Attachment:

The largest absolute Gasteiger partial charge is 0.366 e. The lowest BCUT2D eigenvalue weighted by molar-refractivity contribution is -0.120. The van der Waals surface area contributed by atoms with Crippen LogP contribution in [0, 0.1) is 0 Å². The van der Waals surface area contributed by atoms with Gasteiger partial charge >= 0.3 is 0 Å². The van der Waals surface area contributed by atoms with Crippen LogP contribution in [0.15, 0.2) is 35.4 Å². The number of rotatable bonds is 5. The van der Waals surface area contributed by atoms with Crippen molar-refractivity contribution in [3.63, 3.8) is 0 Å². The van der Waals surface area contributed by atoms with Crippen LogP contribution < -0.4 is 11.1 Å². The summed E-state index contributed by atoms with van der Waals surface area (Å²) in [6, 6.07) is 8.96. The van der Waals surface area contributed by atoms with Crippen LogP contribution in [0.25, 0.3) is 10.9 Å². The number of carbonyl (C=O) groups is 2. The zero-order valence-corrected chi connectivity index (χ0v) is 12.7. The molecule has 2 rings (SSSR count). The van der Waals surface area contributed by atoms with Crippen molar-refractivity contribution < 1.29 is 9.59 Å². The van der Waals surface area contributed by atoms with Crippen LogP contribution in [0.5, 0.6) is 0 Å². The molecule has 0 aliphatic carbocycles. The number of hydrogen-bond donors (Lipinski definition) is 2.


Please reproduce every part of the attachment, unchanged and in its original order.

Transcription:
The largest absolute Gasteiger partial charge is 0.366 e. The lowest BCUT2D eigenvalue weighted by molar-refractivity contribution is -0.120. The van der Waals surface area contributed by atoms with Crippen LogP contribution in [0, 0.1) is 0 Å². The van der Waals surface area contributed by atoms with Gasteiger partial charge >= 0.3 is 0 Å². The van der Waals surface area contributed by atoms with Crippen LogP contribution in [0.15, 0.2) is 35.4 Å². The number of rotatable bonds is 5. The van der Waals surface area contributed by atoms with Crippen molar-refractivity contribution in [3.63, 3.8) is 0 Å². The van der Waals surface area contributed by atoms with Crippen LogP contribution < -0.4 is 11.1 Å². The summed E-state index contributed by atoms with van der Waals surface area (Å²) in [6, 6.07) is 8.96. The van der Waals surface area contributed by atoms with Crippen LogP contribution in [0.25, 0.3) is 10.9 Å². The number of carbonyl (C=O) groups is 2. The zero-order valence-corrected chi connectivity index (χ0v) is 12.7. The molecule has 2 rings (SSSR count). The van der Waals surface area contributed by atoms with Crippen molar-refractivity contribution < 1.29 is 9.59 Å². The van der Waals surface area contributed by atoms with Crippen LogP contribution in [0.5, 0.6) is 0 Å². The molecule has 0 aliphatic carbocycles. The number of hydrogen-bond donors (Lipinski definition) is 2.